Jethro is eager to stomp out the vibrations between his bare feet and his bike pedals. He’d never liked the incessant tickling. His mother, once a debutant queen, would tell him to wear his shoes, but there was something about the red dirt between his toes that made him defiant.
He tosses his bike against the curb and pauses. His blood runs quicker when he looks up at the dingy, hand-painted sign that reads Dirt Cheap. His hand instinctively clutches his pocket. Who will be working the counter today? The change jingles close to his thigh. His body tenses as the bell tolls overhead when he walks inside.
“Uh-uh. Row, you gonna have to get on out here if you ain’t got money, boy.” It’s Miss Tia. He’d only stolen something once when he was eight, but Miss Tia had a way of making you think about your morals. His fingers twitch next to his pocket. His gaze meets the dirty floor.
Dirt Cheap has it all. Dented boxes of name brand cereal, milk with the wrong date printed on the jug, smashed candy bars. Discounted prices on everything chain stores can’t sell. Jethro has always loved the place.
He glances up at prices. He walks past the first three aisles and makes his way to the worst of the beaten-up groceries. In line for checkout, he absentmindedly hugs the tattered box of mac and cheese to his chest. Two frail old ladies in long dresses with powdered-on white faces stand in front of him. His heart rate starts up again. The box in his grasp is wet.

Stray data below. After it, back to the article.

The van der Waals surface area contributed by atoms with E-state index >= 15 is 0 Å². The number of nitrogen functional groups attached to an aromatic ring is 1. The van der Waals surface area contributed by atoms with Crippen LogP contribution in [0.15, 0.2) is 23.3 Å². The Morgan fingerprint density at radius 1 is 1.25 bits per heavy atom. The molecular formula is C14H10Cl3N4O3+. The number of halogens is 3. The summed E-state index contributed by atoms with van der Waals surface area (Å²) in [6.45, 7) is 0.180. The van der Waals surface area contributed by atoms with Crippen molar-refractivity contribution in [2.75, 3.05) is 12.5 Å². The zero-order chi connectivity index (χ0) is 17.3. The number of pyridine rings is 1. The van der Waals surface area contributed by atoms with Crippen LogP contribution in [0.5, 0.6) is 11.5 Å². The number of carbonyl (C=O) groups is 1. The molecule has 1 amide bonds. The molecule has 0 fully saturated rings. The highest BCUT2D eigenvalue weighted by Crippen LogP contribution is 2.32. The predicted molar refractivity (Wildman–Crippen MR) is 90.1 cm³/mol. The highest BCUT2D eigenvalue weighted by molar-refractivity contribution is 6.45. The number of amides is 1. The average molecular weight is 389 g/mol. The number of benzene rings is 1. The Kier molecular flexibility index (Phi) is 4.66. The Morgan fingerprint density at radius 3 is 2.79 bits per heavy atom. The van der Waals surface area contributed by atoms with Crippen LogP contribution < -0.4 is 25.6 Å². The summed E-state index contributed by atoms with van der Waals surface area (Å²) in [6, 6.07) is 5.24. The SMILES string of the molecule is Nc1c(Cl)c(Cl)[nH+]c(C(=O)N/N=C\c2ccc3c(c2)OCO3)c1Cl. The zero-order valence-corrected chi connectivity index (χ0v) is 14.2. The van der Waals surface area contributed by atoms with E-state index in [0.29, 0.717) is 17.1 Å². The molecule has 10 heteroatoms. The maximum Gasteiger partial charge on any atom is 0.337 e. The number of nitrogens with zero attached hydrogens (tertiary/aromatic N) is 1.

“That’s $10.20 altogether, hear?” Tia is watching him. She seems not to see the women in front of her. She holds out her hand for payment. The first lady in the long dress slaps her money on the counter. There’s no music playing like at bigger stores, so the sound echoes. Tia hands the change back and Jethro watches the woman. She pulls back abruptly.
“We will not be coming back here! Janelle, did you see?” The second lady calls out as the pair hobble away.
Jethro places his box on the counter. “You okay, Miss Tia?” He pretends to count his money.
“Oh, they’ll be back. This is the cheapest prices for the next three parishes and they as broke as you or me.” Her eyes are a brilliant deep brown. They shine as she speaks. “It’s ninety cents, baby. You got it?”
“Yes’m.” He walks around the counter to hand her the money. Their skin touches and they smile.
“Tell your Ma you can come fish with Isaiah after school tomorrow. I’ll fry up and send home whatever you catch.”
He waves, and the bell dings again as he exits the store. Jethro is eager to get back to his red dirt road. He takes a deep breath, preparing for the tickle of the pedals against his bare feet.